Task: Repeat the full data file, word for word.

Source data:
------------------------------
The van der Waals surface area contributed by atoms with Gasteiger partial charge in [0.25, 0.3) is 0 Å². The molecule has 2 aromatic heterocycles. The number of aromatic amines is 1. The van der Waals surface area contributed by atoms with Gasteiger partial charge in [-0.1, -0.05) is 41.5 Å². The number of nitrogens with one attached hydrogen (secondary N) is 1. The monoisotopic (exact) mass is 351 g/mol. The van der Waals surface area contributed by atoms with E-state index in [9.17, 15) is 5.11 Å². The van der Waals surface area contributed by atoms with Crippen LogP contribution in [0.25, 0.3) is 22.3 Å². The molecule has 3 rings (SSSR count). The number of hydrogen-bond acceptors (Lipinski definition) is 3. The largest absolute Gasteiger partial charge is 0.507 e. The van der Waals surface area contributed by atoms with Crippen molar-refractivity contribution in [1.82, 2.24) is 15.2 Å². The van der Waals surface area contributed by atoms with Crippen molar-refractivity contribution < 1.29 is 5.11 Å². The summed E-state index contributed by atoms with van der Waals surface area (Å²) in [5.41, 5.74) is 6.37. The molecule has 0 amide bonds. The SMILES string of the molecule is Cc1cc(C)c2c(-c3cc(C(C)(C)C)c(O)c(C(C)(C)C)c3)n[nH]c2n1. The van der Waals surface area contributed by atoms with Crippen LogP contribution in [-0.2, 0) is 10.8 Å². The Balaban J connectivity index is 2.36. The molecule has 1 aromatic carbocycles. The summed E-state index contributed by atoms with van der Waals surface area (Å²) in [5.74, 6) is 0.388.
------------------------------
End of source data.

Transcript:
The van der Waals surface area contributed by atoms with Gasteiger partial charge in [0.25, 0.3) is 0 Å². The molecule has 2 aromatic heterocycles. The number of aromatic amines is 1. The van der Waals surface area contributed by atoms with Gasteiger partial charge in [-0.1, -0.05) is 41.5 Å². The number of nitrogens with one attached hydrogen (secondary N) is 1. The monoisotopic (exact) mass is 351 g/mol. The van der Waals surface area contributed by atoms with E-state index in [9.17, 15) is 5.11 Å². The van der Waals surface area contributed by atoms with Crippen LogP contribution in [0.25, 0.3) is 22.3 Å². The molecule has 3 rings (SSSR count). The number of hydrogen-bond acceptors (Lipinski definition) is 3. The largest absolute Gasteiger partial charge is 0.507 e. The van der Waals surface area contributed by atoms with Crippen molar-refractivity contribution in [1.82, 2.24) is 15.2 Å². The van der Waals surface area contributed by atoms with Crippen molar-refractivity contribution < 1.29 is 5.11 Å². The summed E-state index contributed by atoms with van der Waals surface area (Å²) in [5.41, 5.74) is 6.37. The molecule has 0 amide bonds. The SMILES string of the molecule is Cc1cc(C)c2c(-c3cc(C(C)(C)C)c(O)c(C(C)(C)C)c3)n[nH]c2n1. The van der Waals surface area contributed by atoms with Crippen LogP contribution in [-0.2, 0) is 10.8 Å². The Balaban J connectivity index is 2.36. The molecule has 1 aromatic carbocycles. The summed E-state index contributed by atoms with van der Waals surface area (Å²) in [5.74, 6) is 0.388.